Facebook Ads are Wasting Entertainment Budgets!

My adblocker on Facebook is not working anymore, so I’m seeing a disturbing trend in bad FB ads from entertainment companies. They’re bad because.

  1. I am not a good target of most of them
  2. The content is not compelling
  3. The content sometimes doesn’t even make sense
  4. There is no target audience
  5. There is no value shown

Most of the ads I’m seeing are from small businesses.

When I talk to entertainment people about how they’re making ads, most are just shooting in the dark.

What I’m hypothesizing is that facebook is seeing big profits from small businesses who can put in $3000 a few times a year without any expectation of results.

The crazy thing is that FB ads can be great for a small budget project.

Unfortunately, the promise of FB ads is that it’s a few clicks and we have money. This is usually not the case. Studying how it works, trying a lot of things with small amounts of money, and really knowing our customers takes work. If we do it the easy way, we will probably be wasting cash.

Ads are not for every business

If we don’t know who our customer is, or we can’t target them thru an ad, or we can’t track the response, our low-budget project will probably not benefit us.


Targeting and tracking are the two most potent parts of online ads.

Our success is not a few clicks away. It starts with knowing our potential customer. We gotta know what our brand is and what our USP is. Getting a lot of eyes on our stuff is not great. It spreads us thin. The ultimate is when we need 100 customers and those 100 customers see our ad(s) enough to trust us and buy.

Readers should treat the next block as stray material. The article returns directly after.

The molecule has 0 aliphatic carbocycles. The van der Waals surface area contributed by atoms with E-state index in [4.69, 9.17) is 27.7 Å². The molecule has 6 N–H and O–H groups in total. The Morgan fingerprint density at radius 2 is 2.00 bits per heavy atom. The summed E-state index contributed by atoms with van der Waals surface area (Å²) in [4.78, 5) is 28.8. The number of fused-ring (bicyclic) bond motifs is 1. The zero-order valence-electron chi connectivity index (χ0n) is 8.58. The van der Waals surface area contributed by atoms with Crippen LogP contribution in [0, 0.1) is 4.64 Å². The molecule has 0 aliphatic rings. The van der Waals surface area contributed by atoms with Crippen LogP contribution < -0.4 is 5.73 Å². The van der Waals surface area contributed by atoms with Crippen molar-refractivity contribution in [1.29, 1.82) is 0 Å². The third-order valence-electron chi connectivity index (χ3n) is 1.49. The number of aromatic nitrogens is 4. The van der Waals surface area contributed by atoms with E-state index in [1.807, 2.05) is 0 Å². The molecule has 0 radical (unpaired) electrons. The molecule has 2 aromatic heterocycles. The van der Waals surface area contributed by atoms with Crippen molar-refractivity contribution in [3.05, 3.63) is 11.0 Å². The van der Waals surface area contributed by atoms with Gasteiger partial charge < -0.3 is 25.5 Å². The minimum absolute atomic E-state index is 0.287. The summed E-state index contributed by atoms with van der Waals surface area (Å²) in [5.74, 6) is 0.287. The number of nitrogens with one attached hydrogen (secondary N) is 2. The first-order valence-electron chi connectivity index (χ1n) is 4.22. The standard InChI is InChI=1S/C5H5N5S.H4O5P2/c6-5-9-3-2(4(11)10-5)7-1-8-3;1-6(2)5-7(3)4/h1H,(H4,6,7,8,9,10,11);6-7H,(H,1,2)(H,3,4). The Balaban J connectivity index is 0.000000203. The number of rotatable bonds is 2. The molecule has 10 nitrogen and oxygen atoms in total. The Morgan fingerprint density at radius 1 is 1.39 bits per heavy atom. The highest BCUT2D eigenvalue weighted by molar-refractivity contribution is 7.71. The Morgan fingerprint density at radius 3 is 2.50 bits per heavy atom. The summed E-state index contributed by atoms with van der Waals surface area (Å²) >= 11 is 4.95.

Facebook ads can target weirdly specific people around the world. Use this super power or piss away money. Get very specific. Laser focus.


A single ad view does not sell a Ford truck. For any major purchase, major trust needs to be built. Most of us in entertainment are not trying to sell a new truck. We’re trying to sell an album ($9.99) or something, so we don’t need a lifetime of brand building to get there, but we still need to build some trust. If we’re advertising to someone who’s never heard of us, that means what I call “saturation” — repeated attention.


Our customers need to understand the value of what we’re offering (greater than the price) and they need to trust that we can deliver it. This value / trust relationship is what we’re doing with advertising and all other outreach.

Arm & Hammer baking soda made their ads all about the multiple uses. Every new use is more value. Sure, every baking soda can be used like this probably… but are you sure?

60 Uses for Arm & Hammer Baking Soda (Enter to Win a $25 Visa Gift Card!)


Because of great tracking in online ads, we can see how much money we spent per successful customer. This is called “cost of acquisition.” That means we can find a formula for how much to spend and what to expect. For our formula, we also need to know how much the customer will bring us over their lifetime (“lifetime value”) because they might buy from us more than once. The simple version of the formula is…

lifetime value – (cost of acquisition + product cost) = profit

When we don’t

When we just boost a post or throw up some short sighted ad, I’m assuming Facebook is gonna try its best to make the ad work, but it doesn’t have a fighting chance.

I would prefer if to spend advertising dollars buying dinners for friends. Those are people who already trust us and understand our value.

Written By Scot for entertainment pros

Scot Nery has helped some of the biggest companies in the world achieve entertainment success.

Scot is committed to elevating the work of two thousand twenty entertainment pros before the end of 2020 🔥

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